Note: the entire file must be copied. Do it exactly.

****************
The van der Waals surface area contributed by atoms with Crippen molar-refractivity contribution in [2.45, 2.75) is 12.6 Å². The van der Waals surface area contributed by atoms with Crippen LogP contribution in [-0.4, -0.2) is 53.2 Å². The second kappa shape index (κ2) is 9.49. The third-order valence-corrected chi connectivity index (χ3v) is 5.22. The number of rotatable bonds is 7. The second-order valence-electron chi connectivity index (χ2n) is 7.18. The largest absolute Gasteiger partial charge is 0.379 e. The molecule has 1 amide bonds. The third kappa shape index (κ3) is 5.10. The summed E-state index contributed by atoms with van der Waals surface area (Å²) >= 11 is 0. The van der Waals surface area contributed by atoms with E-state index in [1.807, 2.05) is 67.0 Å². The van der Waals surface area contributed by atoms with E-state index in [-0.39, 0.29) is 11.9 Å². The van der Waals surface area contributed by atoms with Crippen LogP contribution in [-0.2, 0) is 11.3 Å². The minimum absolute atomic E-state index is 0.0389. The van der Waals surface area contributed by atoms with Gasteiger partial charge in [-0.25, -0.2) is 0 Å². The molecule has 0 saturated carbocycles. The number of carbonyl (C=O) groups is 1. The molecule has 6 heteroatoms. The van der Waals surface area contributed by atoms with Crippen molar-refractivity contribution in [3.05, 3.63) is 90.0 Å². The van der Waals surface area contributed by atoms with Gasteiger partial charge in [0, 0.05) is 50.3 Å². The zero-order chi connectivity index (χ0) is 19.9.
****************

The van der Waals surface area contributed by atoms with Crippen molar-refractivity contribution in [2.45, 2.75) is 12.6 Å². The van der Waals surface area contributed by atoms with Crippen LogP contribution in [-0.4, -0.2) is 53.2 Å². The second kappa shape index (κ2) is 9.49. The third-order valence-corrected chi connectivity index (χ3v) is 5.22. The number of rotatable bonds is 7. The second-order valence-electron chi connectivity index (χ2n) is 7.18. The largest absolute Gasteiger partial charge is 0.379 e. The molecule has 1 amide bonds. The third kappa shape index (κ3) is 5.10. The summed E-state index contributed by atoms with van der Waals surface area (Å²) >= 11 is 0. The van der Waals surface area contributed by atoms with E-state index in [1.807, 2.05) is 67.0 Å². The van der Waals surface area contributed by atoms with E-state index in [-0.39, 0.29) is 11.9 Å². The van der Waals surface area contributed by atoms with Crippen LogP contribution in [-0.2, 0) is 11.3 Å². The minimum absolute atomic E-state index is 0.0389. The van der Waals surface area contributed by atoms with Gasteiger partial charge in [-0.25, -0.2) is 0 Å². The molecule has 0 saturated carbocycles. The number of carbonyl (C=O) groups is 1. The molecule has 6 heteroatoms. The van der Waals surface area contributed by atoms with Crippen molar-refractivity contribution in [3.05, 3.63) is 90.0 Å². The van der Waals surface area contributed by atoms with Gasteiger partial charge in [0, 0.05) is 50.3 Å². The zero-order chi connectivity index (χ0) is 19.9.